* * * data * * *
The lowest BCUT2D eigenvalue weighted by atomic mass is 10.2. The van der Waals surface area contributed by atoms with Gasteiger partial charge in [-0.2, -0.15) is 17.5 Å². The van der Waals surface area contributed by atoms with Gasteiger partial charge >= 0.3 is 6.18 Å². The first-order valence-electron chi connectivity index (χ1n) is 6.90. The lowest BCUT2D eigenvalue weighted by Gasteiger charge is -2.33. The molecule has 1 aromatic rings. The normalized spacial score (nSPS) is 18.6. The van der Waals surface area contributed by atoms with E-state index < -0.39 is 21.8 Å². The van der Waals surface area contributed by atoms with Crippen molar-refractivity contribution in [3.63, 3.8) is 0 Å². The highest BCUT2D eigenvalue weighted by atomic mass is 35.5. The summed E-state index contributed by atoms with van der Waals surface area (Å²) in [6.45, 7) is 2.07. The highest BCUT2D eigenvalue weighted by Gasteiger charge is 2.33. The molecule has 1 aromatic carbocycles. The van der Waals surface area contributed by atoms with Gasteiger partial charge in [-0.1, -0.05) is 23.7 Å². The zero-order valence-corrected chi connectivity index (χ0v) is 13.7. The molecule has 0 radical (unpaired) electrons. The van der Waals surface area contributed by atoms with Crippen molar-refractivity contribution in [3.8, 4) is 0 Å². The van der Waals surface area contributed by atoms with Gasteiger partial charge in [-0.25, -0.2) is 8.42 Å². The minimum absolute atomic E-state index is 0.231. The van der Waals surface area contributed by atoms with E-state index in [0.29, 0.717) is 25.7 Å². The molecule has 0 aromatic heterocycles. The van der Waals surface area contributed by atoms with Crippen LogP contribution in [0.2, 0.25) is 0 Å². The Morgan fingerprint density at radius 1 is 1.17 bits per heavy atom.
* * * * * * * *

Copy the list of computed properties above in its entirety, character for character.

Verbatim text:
The lowest BCUT2D eigenvalue weighted by atomic mass is 10.2. The van der Waals surface area contributed by atoms with Gasteiger partial charge in [-0.2, -0.15) is 17.5 Å². The van der Waals surface area contributed by atoms with Gasteiger partial charge >= 0.3 is 6.18 Å². The first-order valence-electron chi connectivity index (χ1n) is 6.90. The lowest BCUT2D eigenvalue weighted by Gasteiger charge is -2.33. The molecule has 1 aromatic rings. The normalized spacial score (nSPS) is 18.6. The van der Waals surface area contributed by atoms with E-state index < -0.39 is 21.8 Å². The van der Waals surface area contributed by atoms with Crippen molar-refractivity contribution in [3.63, 3.8) is 0 Å². The highest BCUT2D eigenvalue weighted by atomic mass is 35.5. The summed E-state index contributed by atoms with van der Waals surface area (Å²) in [6.45, 7) is 2.07. The highest BCUT2D eigenvalue weighted by Gasteiger charge is 2.33. The molecule has 1 aromatic carbocycles. The van der Waals surface area contributed by atoms with Gasteiger partial charge in [-0.1, -0.05) is 23.7 Å². The zero-order valence-corrected chi connectivity index (χ0v) is 13.7. The molecule has 0 radical (unpaired) electrons. The van der Waals surface area contributed by atoms with Crippen molar-refractivity contribution in [3.8, 4) is 0 Å². The van der Waals surface area contributed by atoms with Gasteiger partial charge in [-0.25, -0.2) is 8.42 Å². The minimum absolute atomic E-state index is 0.231. The van der Waals surface area contributed by atoms with E-state index in [0.29, 0.717) is 25.7 Å². The molecule has 0 aromatic heterocycles. The van der Waals surface area contributed by atoms with Crippen LogP contribution in [0.2, 0.25) is 0 Å². The Morgan fingerprint density at radius 1 is 1.17 bits per heavy atom.